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What is a Functional Medicine Liver Detox and why is it important?


Functional Medicine Liver Detox

Many people invest heavily in terms of time and money on their prized assets like their cars, expensive watches, or branded bags. These items, as non-living machines or pieces, also require routine service and cleaning. Your car has to be sent to the workshop once a year to get its routine service, engine flush, battery, tire, and spare parts checked. Your watch gets sent for a battery change, gears oiled, and overall cleaning and touch-up.


So think about the most sophisticated and automatic machine that you own right now that is fully in your control and yours to own and take charge of. This wonderful body machine of yours is fully automated and makes you feel happy and confident (or sad and low). It helps to keep you safe from danger and it also maintains your survivability; it helps you to produce a way of living (income) for you to feed your family and enjoy this life. 


However, many of us do not understand that this body is also a machine that requires in-depth know-how to keep it functioning properly. It is unfortunate that much of this important knowledge has been misguided or lost in time. Through 6000 years of Eastern modalities of Ayurveda and Traditional Chinese Medicine (TCM), the liver has always been held as a critical organ. Why? This is because it has the ability to do detoxification work of removing metabolic waste, toxins, and “junk” from our bodies to keep them clean. 


Our liver is supposed to be able to detoxify itself; that is its job. However, today, due to the environment we live in, the air we breathe, the water we drink, and the type of food we eat, unfortunately, the amount of toxins we are faced with is way too much for the liver to detoxify. Moreover, our lifestyle today does not allow our liver to do its work properly. The liver is known to make the most of its functions from 10 pm to 2 am. How many of us are in bed before 10 pm to allow the liver to do its work optimally? Due to all these lifestyle habits plus the environmental onslaught of toxins, we need to provide assistance to the liver in order for it to do its work.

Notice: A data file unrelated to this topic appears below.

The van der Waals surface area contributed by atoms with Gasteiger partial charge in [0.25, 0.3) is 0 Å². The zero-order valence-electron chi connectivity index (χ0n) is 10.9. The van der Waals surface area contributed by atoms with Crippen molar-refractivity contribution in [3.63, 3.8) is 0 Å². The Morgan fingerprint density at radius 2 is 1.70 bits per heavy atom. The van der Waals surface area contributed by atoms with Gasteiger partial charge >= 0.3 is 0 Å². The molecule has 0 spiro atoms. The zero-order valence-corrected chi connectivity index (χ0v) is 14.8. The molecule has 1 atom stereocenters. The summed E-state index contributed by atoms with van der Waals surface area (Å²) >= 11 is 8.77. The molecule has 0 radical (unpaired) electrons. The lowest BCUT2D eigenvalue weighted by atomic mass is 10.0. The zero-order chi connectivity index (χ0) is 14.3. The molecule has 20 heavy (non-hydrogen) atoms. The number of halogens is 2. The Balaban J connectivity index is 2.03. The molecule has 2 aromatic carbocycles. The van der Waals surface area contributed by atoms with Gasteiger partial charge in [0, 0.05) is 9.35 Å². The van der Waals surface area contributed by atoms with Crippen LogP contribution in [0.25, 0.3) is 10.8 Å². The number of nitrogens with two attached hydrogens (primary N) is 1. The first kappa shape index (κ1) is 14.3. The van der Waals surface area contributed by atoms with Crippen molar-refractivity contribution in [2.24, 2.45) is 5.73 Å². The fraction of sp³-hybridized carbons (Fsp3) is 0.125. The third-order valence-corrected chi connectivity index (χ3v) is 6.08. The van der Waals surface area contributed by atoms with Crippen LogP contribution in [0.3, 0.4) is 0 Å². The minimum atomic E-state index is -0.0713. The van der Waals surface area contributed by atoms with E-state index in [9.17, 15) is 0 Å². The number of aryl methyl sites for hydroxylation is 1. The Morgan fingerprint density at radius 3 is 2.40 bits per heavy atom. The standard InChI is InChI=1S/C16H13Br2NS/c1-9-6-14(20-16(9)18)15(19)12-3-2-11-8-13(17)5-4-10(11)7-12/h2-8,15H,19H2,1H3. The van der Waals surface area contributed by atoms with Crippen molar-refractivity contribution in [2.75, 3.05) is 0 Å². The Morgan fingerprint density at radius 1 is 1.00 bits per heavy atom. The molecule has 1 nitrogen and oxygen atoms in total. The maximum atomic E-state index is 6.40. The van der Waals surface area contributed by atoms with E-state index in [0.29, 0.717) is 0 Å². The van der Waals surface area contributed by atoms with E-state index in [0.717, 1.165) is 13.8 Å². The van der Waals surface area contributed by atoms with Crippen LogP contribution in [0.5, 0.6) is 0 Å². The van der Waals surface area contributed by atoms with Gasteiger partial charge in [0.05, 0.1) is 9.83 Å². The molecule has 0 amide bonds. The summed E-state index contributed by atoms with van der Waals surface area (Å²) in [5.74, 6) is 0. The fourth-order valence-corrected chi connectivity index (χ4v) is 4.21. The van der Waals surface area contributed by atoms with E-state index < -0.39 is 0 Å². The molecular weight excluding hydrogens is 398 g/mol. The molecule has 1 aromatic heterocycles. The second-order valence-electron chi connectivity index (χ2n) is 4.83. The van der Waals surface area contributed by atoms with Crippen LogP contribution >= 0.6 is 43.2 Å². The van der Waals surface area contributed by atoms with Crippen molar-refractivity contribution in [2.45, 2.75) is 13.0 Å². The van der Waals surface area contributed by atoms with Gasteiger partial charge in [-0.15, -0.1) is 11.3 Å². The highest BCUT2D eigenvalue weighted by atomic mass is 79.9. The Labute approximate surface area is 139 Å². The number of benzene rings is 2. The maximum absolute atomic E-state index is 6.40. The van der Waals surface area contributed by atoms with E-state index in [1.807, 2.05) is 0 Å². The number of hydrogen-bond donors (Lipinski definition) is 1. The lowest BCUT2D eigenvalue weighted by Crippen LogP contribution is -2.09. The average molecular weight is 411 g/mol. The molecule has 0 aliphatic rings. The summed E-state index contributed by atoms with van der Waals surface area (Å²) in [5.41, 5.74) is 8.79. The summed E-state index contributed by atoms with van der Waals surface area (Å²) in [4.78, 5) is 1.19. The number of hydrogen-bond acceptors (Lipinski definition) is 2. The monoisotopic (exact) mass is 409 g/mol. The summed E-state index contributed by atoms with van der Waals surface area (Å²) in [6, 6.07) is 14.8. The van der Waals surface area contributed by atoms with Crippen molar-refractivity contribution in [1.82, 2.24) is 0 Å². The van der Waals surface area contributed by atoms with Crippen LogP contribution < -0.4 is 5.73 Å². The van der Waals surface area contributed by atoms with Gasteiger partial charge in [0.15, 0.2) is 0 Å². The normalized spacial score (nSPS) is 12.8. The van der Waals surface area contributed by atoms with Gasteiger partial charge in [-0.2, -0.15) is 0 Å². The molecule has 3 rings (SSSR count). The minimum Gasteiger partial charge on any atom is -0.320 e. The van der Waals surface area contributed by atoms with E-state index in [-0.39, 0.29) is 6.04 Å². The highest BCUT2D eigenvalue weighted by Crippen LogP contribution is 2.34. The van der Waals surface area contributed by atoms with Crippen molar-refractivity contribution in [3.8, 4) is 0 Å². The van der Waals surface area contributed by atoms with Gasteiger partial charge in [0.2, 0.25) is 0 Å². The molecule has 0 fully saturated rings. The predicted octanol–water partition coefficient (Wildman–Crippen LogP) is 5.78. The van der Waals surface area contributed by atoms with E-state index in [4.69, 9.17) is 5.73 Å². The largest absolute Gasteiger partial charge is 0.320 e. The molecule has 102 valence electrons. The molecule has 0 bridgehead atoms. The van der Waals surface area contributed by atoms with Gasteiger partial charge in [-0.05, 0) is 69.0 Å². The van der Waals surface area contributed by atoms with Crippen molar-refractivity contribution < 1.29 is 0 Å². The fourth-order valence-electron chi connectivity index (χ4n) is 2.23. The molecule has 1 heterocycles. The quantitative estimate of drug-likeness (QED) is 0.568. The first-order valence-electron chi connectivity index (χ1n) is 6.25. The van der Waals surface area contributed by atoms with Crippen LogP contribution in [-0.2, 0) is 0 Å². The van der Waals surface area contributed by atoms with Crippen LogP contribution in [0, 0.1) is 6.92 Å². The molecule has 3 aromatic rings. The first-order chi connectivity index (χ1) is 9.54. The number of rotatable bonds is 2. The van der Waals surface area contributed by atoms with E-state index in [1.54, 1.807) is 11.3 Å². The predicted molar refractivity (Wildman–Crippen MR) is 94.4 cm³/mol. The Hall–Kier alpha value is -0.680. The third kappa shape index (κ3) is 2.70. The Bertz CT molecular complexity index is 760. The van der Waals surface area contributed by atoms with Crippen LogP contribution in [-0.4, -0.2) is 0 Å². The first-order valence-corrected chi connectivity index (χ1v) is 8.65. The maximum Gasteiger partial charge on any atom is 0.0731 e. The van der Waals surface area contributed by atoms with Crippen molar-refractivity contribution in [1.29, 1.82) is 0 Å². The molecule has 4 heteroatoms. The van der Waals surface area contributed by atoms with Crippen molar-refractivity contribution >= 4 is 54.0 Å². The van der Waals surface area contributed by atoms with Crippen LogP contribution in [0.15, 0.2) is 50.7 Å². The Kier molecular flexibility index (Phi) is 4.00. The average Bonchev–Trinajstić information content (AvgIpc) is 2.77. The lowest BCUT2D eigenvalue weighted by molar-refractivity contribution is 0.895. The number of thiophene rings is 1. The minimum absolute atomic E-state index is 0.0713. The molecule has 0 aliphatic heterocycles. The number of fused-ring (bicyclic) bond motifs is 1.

Functional Medicine Grade Liver Detox - Meaning And Significance


A "Functional Medicine Grade Liver Detox" uses the liver's natural detoxification abilities through targeted nutritional and lifestyle measures. Unlike general detox programs, this approach focuses on functional medicine principles. That means emphasizing individualized treatment and addressing the root causes of liver health issues. It can be environmental pollutants, poor diet, chronic stress, or chemical exposure. 


Functional medicine liver detox programs provide nutritional support to enhance liver function and support both phases of detoxification. These programs come with long-term benefits that are beyond detox, such as improved energy, immune function, and reduced disease risk. That is because they are more stressed about lifestyle modifications alongside dietary changes and supplements. With the guidance of healthcare professionals, this detox program offers complete safety and effectiveness. Traditional detox programs, on the other hand, often lack this individualized focus and comprehensive approach, potentially overlooking underlying issues and neglecting long-term health.


Phases of Liver Detox 

The primary function of our liver system is to filter the blood received from the large and small intestines. Liver cells are equipped with enzymes that detoxify any substances present in this blood. The body undergoes detoxification in two stages: Phase 1 and Phase 2.


Phase 1 

Phase 1 of liver detoxification is the initial stage in the body's defense against harmful substances. This phase primarily involves a group of enzymes known as the cytochrome P450 family, which are located in the liver cells (hepatocytes). These enzymes transform lipid-soluble toxins into water-soluble forms, making them easier to eliminate from the body. The primary reactions involved in this phase are: -


  • Oxidation

  • Reduction

  • Hydrolysis


These reactions break down complex toxins into simpler, less harmful compounds.

During Phase 1 detoxification, the cytochrome P450 enzymes metabolize various substances, including microorganisms, food additives, drugs, alcohol, insecticides, pesticides, pollutants, and metabolic end products. This process generates intermediate metabolites, some of which can be highly reactive and potentially harmful. These intermediates need to be processed in the right way by Phase 2 in order to prevent cellular damage.


The activity of the cytochrome P450 enzymes can be influenced by several factors, such as genetics, diet, exercise, and the presence of certain substances or supplements. For example, nutrients like magnesium, selenium, zinc, and B vitamins are essential for the proper functioning of these enzymes. And, antioxidants like vitamins E and C, along with various carotenoids, are necessary to neutralize the free radicals produced during Phase 1.


However, heavy metals and excessive exposure to toxic chemicals, such as pesticides, can disrupt the P450 enzyme system, leading to overactivity and an increase in damaging free radicals. If these reactive metabolites are not efficiently processed by Phase 2 detoxification, they can cause significant damage to proteins, RNA, and DNA within the cells, increasing the risk of toxicity and disease.